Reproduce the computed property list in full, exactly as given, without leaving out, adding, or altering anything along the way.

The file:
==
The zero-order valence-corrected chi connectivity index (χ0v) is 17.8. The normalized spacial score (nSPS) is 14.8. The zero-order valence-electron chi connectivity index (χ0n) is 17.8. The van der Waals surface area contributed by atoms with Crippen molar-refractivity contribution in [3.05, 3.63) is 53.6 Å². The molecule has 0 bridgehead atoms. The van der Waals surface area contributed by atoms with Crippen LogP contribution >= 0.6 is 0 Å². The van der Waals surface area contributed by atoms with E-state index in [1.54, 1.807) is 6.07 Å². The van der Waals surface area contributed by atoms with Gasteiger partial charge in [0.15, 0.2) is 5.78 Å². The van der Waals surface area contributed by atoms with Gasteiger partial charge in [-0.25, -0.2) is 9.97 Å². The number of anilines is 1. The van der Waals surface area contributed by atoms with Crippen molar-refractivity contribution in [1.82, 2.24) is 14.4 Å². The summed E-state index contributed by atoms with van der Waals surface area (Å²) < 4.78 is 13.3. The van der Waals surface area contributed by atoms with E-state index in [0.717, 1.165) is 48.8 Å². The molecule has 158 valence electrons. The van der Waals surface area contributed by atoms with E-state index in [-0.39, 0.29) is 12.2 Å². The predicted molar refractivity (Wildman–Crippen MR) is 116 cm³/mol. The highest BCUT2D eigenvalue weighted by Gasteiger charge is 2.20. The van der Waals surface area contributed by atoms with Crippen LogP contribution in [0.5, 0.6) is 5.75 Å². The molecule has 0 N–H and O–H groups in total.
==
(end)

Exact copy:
The zero-order valence-corrected chi connectivity index (χ0v) is 17.8. The normalized spacial score (nSPS) is 14.8. The zero-order valence-electron chi connectivity index (χ0n) is 17.8. The van der Waals surface area contributed by atoms with Crippen molar-refractivity contribution in [3.05, 3.63) is 53.6 Å². The molecule has 0 bridgehead atoms. The van der Waals surface area contributed by atoms with Crippen LogP contribution >= 0.6 is 0 Å². The van der Waals surface area contributed by atoms with E-state index in [1.54, 1.807) is 6.07 Å². The van der Waals surface area contributed by atoms with Gasteiger partial charge in [0.15, 0.2) is 5.78 Å². The van der Waals surface area contributed by atoms with Gasteiger partial charge in [-0.25, -0.2) is 9.97 Å². The number of anilines is 1. The van der Waals surface area contributed by atoms with Crippen molar-refractivity contribution in [1.82, 2.24) is 14.4 Å². The summed E-state index contributed by atoms with van der Waals surface area (Å²) < 4.78 is 13.3. The van der Waals surface area contributed by atoms with E-state index in [0.717, 1.165) is 48.8 Å². The molecule has 158 valence electrons. The van der Waals surface area contributed by atoms with E-state index in [-0.39, 0.29) is 12.2 Å². The predicted molar refractivity (Wildman–Crippen MR) is 116 cm³/mol. The highest BCUT2D eigenvalue weighted by Gasteiger charge is 2.20. The van der Waals surface area contributed by atoms with Crippen LogP contribution in [0.5, 0.6) is 5.75 Å². The molecule has 0 N–H and O–H groups in total.